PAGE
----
Hearing Statement: Appropriations Subcommittee on Transportation, Housing, and Urban Development

Hearing Statement: Appropriations Subcommittee on Transportation, Housing, and Urban Development

WASHINGTON, D.C. – April 10, 2014 – (RealEstateRama) — U.S. Senator Susan Collins issued the following statement today at an Appropriations Subcommittee on Transportation, Housing, and Urban Development hearing held on the topic of rail safety:

Thank you, Chairman Murray. It is good to see you again Secretary Foxx, and welcome Chairman Hersman.

I also want to welcome the two witnesses from the great states of Maine and Washington: Fire Chief Tim Pellerin of Rangeley, Maine, and Barb Graff, Seattle’s Emergency Management Director. They will be testifying on the second panel to share with us their unique perspectives in responding to incidents involving hazardous materials.

The horrific derailment that occurred in Lac-Megantic, Quebec, last year – just 30 miles from the Maine border – brought to light the importance of ensuring the safe transportation of energy products.

In the early morning hours of July 6, a freight train carrying hundreds of thousands of gallons of crude oil was sent hurtling toward the small, picturesque Canadian village. [refer to easel board] The picture displayed here illustrates what the town looked like before the accident.

The train derailed in the center of town, leveling several blocks and killing 47 residents. [refer to easel board again] This picture shows the devastation that can occur when hazardous materials are not safely transported.

Yet, out of this terrible calamity, I was heartened to hear the stories of more than 30 Maine firefighters, one of whom is with us today, who answered their Canadian neighbors’ call for help and rushed to the terrible scene. I look forward to hearing from Chief Pellerin on his first-hand experiences in Lac-Megantic.

Since the accident, the NTSB has also been working with the Transportation Safety Board of Canada and has made several recommendations that I look forward to discussing with Chairman Hersman today.

While this tragedy hit so very close to home for us Mainers, there have been several derailments of crude oil and other hazardous material recently across the country. Despite these incidents, the railroad industry maintains it has upheld a high safety record, and according to the Association of American Railroads, 99.997 percent of rail hazmat shipments reached their destination without a release of product.

This underscores the problem we face today – we must ensure that we are taking the necessary steps to prevent another Lac-Megantic, but at the same time it would be irresponsible for us to overburden an industry that has a proven track record of safety.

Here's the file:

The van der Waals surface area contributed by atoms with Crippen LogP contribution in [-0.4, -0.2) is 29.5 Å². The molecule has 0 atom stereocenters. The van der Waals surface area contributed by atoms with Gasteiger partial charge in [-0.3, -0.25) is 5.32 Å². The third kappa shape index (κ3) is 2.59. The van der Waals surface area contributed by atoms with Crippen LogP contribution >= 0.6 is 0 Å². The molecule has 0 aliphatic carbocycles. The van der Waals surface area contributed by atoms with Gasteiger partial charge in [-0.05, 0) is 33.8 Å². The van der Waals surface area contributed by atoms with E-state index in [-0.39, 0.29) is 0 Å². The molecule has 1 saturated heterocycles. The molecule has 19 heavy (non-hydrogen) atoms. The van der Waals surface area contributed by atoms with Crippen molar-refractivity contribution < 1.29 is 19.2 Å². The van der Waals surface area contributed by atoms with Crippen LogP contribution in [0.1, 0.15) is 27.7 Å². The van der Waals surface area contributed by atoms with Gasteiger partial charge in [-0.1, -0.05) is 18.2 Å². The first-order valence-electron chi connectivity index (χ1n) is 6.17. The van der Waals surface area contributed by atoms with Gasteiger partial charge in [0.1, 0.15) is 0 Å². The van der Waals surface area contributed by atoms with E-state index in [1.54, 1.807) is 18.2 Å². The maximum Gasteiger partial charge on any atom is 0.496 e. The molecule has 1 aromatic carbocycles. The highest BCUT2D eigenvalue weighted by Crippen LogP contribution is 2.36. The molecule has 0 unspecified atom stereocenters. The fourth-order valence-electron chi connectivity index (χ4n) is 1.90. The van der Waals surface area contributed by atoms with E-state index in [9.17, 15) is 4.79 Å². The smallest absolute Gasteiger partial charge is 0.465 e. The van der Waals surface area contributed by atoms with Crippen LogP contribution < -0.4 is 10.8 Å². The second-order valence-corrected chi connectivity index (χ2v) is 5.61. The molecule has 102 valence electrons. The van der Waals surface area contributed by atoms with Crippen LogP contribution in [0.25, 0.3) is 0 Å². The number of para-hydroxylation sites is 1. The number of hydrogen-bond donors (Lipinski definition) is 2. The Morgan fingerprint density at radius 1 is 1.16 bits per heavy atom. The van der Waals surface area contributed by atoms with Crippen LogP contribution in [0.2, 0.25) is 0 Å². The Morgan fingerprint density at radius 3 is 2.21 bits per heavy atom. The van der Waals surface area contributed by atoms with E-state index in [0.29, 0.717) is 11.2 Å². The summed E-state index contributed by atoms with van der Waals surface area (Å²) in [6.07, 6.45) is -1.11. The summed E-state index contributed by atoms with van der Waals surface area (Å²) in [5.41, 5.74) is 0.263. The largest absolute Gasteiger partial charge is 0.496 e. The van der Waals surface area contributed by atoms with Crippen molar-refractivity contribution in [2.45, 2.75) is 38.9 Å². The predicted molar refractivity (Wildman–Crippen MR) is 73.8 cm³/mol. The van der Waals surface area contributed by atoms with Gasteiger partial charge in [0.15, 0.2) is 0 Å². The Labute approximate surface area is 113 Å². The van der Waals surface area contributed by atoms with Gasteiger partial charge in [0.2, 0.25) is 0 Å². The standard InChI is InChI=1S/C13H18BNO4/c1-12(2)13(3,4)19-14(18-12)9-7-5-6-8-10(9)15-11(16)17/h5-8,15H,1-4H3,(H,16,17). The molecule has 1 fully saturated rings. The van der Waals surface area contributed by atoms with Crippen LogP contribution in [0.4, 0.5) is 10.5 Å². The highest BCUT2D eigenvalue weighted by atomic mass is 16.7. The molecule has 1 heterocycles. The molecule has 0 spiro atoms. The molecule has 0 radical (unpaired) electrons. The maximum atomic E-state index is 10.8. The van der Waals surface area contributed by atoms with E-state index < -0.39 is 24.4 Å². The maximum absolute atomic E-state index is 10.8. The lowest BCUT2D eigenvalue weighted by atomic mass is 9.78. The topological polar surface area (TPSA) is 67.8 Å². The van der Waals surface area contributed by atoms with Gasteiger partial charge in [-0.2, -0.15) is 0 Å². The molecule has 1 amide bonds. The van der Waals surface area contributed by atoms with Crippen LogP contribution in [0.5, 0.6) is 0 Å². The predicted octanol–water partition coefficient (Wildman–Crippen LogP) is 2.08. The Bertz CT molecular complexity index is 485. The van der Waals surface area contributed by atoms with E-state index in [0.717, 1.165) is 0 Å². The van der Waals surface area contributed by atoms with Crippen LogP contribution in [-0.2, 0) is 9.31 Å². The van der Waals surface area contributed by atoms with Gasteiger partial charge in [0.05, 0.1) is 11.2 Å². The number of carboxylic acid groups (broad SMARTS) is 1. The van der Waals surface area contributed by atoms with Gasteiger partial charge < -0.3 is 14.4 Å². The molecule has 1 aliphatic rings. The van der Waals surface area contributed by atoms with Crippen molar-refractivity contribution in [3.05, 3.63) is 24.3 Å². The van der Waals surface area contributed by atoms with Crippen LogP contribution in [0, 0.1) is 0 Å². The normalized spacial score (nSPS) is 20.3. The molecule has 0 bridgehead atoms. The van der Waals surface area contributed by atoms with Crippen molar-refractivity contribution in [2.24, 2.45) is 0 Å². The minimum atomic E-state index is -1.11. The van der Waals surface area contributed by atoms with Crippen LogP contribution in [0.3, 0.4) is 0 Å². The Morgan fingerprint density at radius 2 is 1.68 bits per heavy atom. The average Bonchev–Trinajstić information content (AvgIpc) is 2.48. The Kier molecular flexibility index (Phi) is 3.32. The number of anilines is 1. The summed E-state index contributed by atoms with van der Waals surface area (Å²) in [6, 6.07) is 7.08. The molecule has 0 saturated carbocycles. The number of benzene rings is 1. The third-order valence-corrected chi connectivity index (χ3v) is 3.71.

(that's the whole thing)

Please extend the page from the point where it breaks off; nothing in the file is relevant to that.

Mr. Secretary, when you appeared before this Subcommittee just weeks ago, I asked you about the Administration’s proposal for a new $40 million fund to support the safe transportation of crude oil and other energy products. You explained that: the Department needs “the flexibility to be able to distribute resources where they are needed… whether it is inspectors, whether it is research, whether it is testing…” It is clear to me that there is no “silver bullet” to address the challenges of crude oil transportation. This is a complicated, multi-faceted problem that requires coordination among several agencies within the Department.

We must be look at three components of addressing this important safety issue: prevention, mitigation, and response. This includes everything from preventing derailments by fixing railroad track, minimizing leakage by strengthening tank cars, and ensuring emergency responders and firefighters are properly trained and equipped.

Yet it should not stop there. The Department must work with all railroads, Class One and short-line alike, the oil and gas industry, as well as state and local community emergency responders to determine a holistic approach to improve safety.

It is also important to recognize that much of the rail network exists in rural America. This presents unique challenges to small towns that often lack resources to effectively respond to hazardous material emergencies.

The path forward is complicated, but I am encouraged by the progress being made through voluntary measures agreed to by the railroad industry and DOT.

It is essential that the issues before us today are addressed in an expeditious manner. We will be taking a close look at how this subcommittee can best address rail safety through our appropriations bill. I look forward to hearing from the witnesses today.

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